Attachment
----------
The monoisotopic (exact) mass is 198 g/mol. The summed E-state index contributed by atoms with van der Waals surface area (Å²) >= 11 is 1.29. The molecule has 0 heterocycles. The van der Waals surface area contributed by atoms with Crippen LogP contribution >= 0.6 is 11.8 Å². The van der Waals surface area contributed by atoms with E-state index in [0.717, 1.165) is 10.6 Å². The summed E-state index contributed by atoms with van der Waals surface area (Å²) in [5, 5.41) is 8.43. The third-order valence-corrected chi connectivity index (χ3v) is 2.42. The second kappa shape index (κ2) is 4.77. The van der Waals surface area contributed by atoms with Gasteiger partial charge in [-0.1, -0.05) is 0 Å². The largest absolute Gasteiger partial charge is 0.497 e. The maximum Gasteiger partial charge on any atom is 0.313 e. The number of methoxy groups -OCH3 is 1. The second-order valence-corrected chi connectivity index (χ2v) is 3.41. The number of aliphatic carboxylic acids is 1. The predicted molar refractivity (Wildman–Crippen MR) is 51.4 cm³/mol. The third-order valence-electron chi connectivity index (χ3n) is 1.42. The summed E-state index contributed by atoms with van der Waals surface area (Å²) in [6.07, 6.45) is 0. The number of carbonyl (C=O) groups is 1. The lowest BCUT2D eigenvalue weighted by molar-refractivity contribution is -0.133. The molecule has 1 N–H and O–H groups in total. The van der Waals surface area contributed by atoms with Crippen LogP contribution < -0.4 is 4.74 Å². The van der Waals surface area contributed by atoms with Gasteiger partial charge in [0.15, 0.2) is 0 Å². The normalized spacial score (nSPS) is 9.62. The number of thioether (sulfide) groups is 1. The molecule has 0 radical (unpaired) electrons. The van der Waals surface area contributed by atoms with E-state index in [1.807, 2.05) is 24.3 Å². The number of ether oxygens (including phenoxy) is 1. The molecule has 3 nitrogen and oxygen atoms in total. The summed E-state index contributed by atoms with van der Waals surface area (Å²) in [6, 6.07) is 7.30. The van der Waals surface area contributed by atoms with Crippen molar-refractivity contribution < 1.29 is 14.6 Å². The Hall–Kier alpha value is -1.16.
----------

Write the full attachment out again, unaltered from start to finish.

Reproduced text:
The monoisotopic (exact) mass is 198 g/mol. The summed E-state index contributed by atoms with van der Waals surface area (Å²) >= 11 is 1.29. The molecule has 0 heterocycles. The van der Waals surface area contributed by atoms with Crippen LogP contribution >= 0.6 is 11.8 Å². The van der Waals surface area contributed by atoms with E-state index in [0.717, 1.165) is 10.6 Å². The summed E-state index contributed by atoms with van der Waals surface area (Å²) in [5, 5.41) is 8.43. The third-order valence-corrected chi connectivity index (χ3v) is 2.42. The second kappa shape index (κ2) is 4.77. The van der Waals surface area contributed by atoms with Gasteiger partial charge in [-0.1, -0.05) is 0 Å². The largest absolute Gasteiger partial charge is 0.497 e. The maximum Gasteiger partial charge on any atom is 0.313 e. The number of methoxy groups -OCH3 is 1. The second-order valence-corrected chi connectivity index (χ2v) is 3.41. The number of aliphatic carboxylic acids is 1. The predicted molar refractivity (Wildman–Crippen MR) is 51.4 cm³/mol. The third-order valence-electron chi connectivity index (χ3n) is 1.42. The summed E-state index contributed by atoms with van der Waals surface area (Å²) in [6.07, 6.45) is 0. The number of carbonyl (C=O) groups is 1. The lowest BCUT2D eigenvalue weighted by molar-refractivity contribution is -0.133. The molecule has 1 N–H and O–H groups in total. The van der Waals surface area contributed by atoms with Crippen LogP contribution < -0.4 is 4.74 Å². The van der Waals surface area contributed by atoms with Gasteiger partial charge in [0.15, 0.2) is 0 Å². The normalized spacial score (nSPS) is 9.62. The number of thioether (sulfide) groups is 1. The molecule has 0 radical (unpaired) electrons. The van der Waals surface area contributed by atoms with E-state index in [1.807, 2.05) is 24.3 Å². The number of ether oxygens (including phenoxy) is 1. The molecule has 3 nitrogen and oxygen atoms in total. The summed E-state index contributed by atoms with van der Waals surface area (Å²) in [6, 6.07) is 7.30. The van der Waals surface area contributed by atoms with Crippen molar-refractivity contribution < 1.29 is 14.6 Å². The Hall–Kier alpha value is -1.16.